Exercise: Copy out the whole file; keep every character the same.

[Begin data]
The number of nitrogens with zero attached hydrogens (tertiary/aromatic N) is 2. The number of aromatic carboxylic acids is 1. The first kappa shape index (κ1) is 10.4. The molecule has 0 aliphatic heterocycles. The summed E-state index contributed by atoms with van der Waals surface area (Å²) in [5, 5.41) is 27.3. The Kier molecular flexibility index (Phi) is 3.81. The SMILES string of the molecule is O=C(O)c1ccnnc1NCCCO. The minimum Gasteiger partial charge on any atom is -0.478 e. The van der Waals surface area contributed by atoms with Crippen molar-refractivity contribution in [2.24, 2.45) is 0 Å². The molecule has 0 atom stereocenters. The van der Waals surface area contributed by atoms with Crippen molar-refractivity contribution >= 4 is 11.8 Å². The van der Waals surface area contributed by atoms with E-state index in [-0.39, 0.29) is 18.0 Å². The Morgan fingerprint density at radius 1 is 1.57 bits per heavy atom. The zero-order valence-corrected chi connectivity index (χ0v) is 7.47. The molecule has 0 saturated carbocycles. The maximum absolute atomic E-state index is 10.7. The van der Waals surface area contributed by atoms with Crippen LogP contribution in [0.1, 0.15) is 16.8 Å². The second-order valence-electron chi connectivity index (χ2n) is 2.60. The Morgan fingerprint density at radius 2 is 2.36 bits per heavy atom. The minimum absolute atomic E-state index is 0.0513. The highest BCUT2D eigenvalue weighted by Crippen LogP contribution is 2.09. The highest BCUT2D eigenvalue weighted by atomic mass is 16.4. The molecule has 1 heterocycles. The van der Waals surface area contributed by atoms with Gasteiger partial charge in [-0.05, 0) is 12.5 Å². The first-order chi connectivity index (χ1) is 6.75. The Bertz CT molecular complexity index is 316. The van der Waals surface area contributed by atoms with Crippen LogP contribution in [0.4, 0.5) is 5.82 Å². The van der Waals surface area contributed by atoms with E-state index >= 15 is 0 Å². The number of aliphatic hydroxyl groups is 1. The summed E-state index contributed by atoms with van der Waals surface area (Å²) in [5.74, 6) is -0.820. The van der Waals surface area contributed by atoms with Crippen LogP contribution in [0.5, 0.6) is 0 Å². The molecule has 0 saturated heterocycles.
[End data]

The number of nitrogens with zero attached hydrogens (tertiary/aromatic N) is 2. The number of aromatic carboxylic acids is 1. The first kappa shape index (κ1) is 10.4. The molecule has 0 aliphatic heterocycles. The summed E-state index contributed by atoms with van der Waals surface area (Å²) in [5, 5.41) is 27.3. The Kier molecular flexibility index (Phi) is 3.81. The SMILES string of the molecule is O=C(O)c1ccnnc1NCCCO. The minimum Gasteiger partial charge on any atom is -0.478 e. The van der Waals surface area contributed by atoms with Crippen molar-refractivity contribution in [2.24, 2.45) is 0 Å². The molecule has 0 atom stereocenters. The van der Waals surface area contributed by atoms with Crippen molar-refractivity contribution >= 4 is 11.8 Å². The van der Waals surface area contributed by atoms with E-state index in [-0.39, 0.29) is 18.0 Å². The Morgan fingerprint density at radius 1 is 1.57 bits per heavy atom. The zero-order valence-corrected chi connectivity index (χ0v) is 7.47. The molecule has 0 saturated carbocycles. The maximum absolute atomic E-state index is 10.7. The van der Waals surface area contributed by atoms with Crippen LogP contribution in [0.1, 0.15) is 16.8 Å². The second-order valence-electron chi connectivity index (χ2n) is 2.60. The Morgan fingerprint density at radius 2 is 2.36 bits per heavy atom. The minimum absolute atomic E-state index is 0.0513. The highest BCUT2D eigenvalue weighted by Crippen LogP contribution is 2.09. The highest BCUT2D eigenvalue weighted by atomic mass is 16.4. The molecule has 1 heterocycles. The van der Waals surface area contributed by atoms with Gasteiger partial charge in [-0.05, 0) is 12.5 Å². The first-order chi connectivity index (χ1) is 6.75. The Bertz CT molecular complexity index is 316. The van der Waals surface area contributed by atoms with Crippen LogP contribution in [0.4, 0.5) is 5.82 Å². The van der Waals surface area contributed by atoms with E-state index >= 15 is 0 Å². The number of aliphatic hydroxyl groups is 1. The summed E-state index contributed by atoms with van der Waals surface area (Å²) in [5.74, 6) is -0.820. The van der Waals surface area contributed by atoms with Crippen LogP contribution in [0.5, 0.6) is 0 Å². The molecule has 0 saturated heterocycles.